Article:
Annoying? Yes. This, and other forms of infodumping are like kryptonite to readers. They sap the reader’s will to, well, read. But this introduces a conundrum for a lot of young writers because well … How can you get a reader invested in a world and knowing what’s going on if you don’t inform them of what the world is like? Or the characters’ backgrounds? Or anything else that’s relevant to the plot?

So hit the jump, folks, because today we’re going to talk about the right and wrong ways to infodump. Or rather, how to avoid the wrong of infodumping while still informing our readers of what they need to know.

So, I have a confession here. I actually wrote out 500+ words getting into depth on different common types of infodumping, with the goal of breaking each one down and talking about how one could dodge it, avoid it, or do better. But … I cut it. Why?

Because at the end of the day, all of them were committing similar sins, and that much detail on each one was making for a long post that was … honestly going to be repetitive and not that great. So yes, there are a lot of different ways to infodump, the most basic form of simply dropping what you want to reader to know in giant paragraphs, or trying to conceal it by resorting to something like “As you know …” dialogue (where characters discuss something each of them already knows, usually basic, in order to inform the audience while making themselves look moronic). Infodumping can come in a lot of shapes and forms.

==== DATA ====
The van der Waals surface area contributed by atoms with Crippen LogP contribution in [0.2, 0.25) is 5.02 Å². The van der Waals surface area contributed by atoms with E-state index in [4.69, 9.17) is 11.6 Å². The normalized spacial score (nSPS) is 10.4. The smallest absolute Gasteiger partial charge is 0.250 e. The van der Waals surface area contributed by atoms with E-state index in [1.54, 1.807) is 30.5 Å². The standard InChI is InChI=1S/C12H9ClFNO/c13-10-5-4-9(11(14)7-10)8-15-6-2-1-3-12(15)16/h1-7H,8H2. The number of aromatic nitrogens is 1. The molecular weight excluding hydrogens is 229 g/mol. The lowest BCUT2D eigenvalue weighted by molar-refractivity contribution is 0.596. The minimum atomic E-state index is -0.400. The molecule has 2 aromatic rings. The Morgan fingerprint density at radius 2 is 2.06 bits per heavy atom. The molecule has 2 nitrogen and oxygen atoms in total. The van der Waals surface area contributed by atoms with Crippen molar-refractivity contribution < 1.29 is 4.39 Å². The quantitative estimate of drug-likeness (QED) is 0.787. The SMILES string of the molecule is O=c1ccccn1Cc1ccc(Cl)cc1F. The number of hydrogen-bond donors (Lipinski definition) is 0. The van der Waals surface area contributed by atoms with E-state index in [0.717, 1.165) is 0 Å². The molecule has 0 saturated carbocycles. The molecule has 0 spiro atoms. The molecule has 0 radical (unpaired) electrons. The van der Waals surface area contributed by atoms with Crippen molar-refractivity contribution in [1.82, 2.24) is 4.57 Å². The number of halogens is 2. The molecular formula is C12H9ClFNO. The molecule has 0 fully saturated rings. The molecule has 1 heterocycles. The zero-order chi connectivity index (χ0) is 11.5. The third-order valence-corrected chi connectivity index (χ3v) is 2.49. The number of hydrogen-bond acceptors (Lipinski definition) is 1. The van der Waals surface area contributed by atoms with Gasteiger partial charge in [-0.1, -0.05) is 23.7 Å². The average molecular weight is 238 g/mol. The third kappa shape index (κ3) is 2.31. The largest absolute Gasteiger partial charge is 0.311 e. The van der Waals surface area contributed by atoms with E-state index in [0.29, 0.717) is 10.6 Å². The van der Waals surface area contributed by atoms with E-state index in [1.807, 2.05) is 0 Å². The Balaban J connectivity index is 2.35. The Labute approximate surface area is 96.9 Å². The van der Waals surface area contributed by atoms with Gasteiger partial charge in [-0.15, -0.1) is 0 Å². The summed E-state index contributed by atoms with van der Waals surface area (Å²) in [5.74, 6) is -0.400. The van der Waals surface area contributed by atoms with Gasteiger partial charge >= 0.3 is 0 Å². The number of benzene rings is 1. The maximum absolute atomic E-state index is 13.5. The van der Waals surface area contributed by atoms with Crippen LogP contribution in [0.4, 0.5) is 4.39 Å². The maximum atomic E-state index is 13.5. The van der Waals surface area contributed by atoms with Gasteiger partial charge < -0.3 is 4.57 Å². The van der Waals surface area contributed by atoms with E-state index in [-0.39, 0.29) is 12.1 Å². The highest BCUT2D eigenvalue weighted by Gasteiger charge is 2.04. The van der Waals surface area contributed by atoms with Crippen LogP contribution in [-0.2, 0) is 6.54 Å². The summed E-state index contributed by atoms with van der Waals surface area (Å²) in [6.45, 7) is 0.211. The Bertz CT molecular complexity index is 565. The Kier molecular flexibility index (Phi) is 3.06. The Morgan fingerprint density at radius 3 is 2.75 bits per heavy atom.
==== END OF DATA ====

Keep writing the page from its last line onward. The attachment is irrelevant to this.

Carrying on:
But honestly, we’re here to talk about how to do it right, how to weave the information your audience needs to know into your story in a natural and interesting way. So let’s talk about that!

Well, okay, I do have to talk about one common vector across all the various forms of “boring” infodumping that’s worth noting: all of them are very “Tell.” Now, if you’re thinking “show versus tell” then yes, you’re on the right track. But it’s not a perfect one-to-one. Some infodumping is done fine by having a character flat-out tell another. So when I say “tell” I’m not being exact and comparing it to the more classic question of “show vs tell” we’ve discussed before on the site (hit the search if you’re interested in that).

But there is a difference. Are you “telling” the reader what they need to know? Or are you “showing” them this information in the world?

Let’s take a look at some common forms of infodumping to make this comparison a bit clearer. Three kinds, actually: The straight dump, the “As you know …,” and the Maid and Butler. All of these are known for being clunky and unwieldly, and with good reason. But one of these reasons is that none of them serve the setting, and only have the barest trappings of doing so. They exist only to tell the reader something. The straight infodump just drops text on the reader’s plate, while “As you know …” and the Maid and Butler deliver exposition that again, exists only to tell the reader something. There is no practical reason for the exchanges to exist otherwise.